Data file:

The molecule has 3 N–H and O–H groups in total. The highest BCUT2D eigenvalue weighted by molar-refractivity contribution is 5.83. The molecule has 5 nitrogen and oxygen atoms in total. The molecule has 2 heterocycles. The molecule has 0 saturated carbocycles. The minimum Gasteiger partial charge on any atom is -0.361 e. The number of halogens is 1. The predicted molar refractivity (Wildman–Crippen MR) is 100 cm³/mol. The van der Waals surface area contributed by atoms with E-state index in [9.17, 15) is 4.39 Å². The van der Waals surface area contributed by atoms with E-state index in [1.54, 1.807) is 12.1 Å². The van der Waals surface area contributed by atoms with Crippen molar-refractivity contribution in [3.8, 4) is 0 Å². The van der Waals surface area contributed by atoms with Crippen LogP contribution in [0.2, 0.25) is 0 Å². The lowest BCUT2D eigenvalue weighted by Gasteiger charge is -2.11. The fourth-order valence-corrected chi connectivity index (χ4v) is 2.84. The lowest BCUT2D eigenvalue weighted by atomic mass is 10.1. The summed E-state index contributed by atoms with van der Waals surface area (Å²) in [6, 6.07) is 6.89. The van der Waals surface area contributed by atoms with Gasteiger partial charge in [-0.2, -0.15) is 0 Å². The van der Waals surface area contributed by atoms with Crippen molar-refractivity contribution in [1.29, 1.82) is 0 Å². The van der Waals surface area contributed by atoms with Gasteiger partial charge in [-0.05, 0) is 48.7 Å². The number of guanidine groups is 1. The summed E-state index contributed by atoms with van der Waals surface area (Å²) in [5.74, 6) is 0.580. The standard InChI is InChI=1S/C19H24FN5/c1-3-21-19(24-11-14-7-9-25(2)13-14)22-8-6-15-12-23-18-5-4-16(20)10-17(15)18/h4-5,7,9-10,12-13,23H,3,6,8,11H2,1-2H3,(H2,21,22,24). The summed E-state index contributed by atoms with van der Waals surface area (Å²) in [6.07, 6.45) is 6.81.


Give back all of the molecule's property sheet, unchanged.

The molecule has 3 N–H and O–H groups in total. The highest BCUT2D eigenvalue weighted by molar-refractivity contribution is 5.83. The molecule has 5 nitrogen and oxygen atoms in total. The molecule has 2 heterocycles. The molecule has 0 saturated carbocycles. The minimum Gasteiger partial charge on any atom is -0.361 e. The number of halogens is 1. The predicted molar refractivity (Wildman–Crippen MR) is 100 cm³/mol. The van der Waals surface area contributed by atoms with E-state index in [9.17, 15) is 4.39 Å². The van der Waals surface area contributed by atoms with E-state index in [1.54, 1.807) is 12.1 Å². The van der Waals surface area contributed by atoms with Crippen molar-refractivity contribution in [3.8, 4) is 0 Å². The van der Waals surface area contributed by atoms with Crippen LogP contribution in [0.2, 0.25) is 0 Å². The lowest BCUT2D eigenvalue weighted by Gasteiger charge is -2.11. The fourth-order valence-corrected chi connectivity index (χ4v) is 2.84. The lowest BCUT2D eigenvalue weighted by atomic mass is 10.1. The summed E-state index contributed by atoms with van der Waals surface area (Å²) in [6, 6.07) is 6.89. The van der Waals surface area contributed by atoms with Gasteiger partial charge in [-0.2, -0.15) is 0 Å². The van der Waals surface area contributed by atoms with Crippen molar-refractivity contribution in [1.29, 1.82) is 0 Å². The van der Waals surface area contributed by atoms with Gasteiger partial charge in [-0.05, 0) is 48.7 Å². The number of guanidine groups is 1. The summed E-state index contributed by atoms with van der Waals surface area (Å²) in [5.74, 6) is 0.580. The standard InChI is InChI=1S/C19H24FN5/c1-3-21-19(24-11-14-7-9-25(2)13-14)22-8-6-15-12-23-18-5-4-16(20)10-17(15)18/h4-5,7,9-10,12-13,23H,3,6,8,11H2,1-2H3,(H2,21,22,24). The summed E-state index contributed by atoms with van der Waals surface area (Å²) in [6.07, 6.45) is 6.81.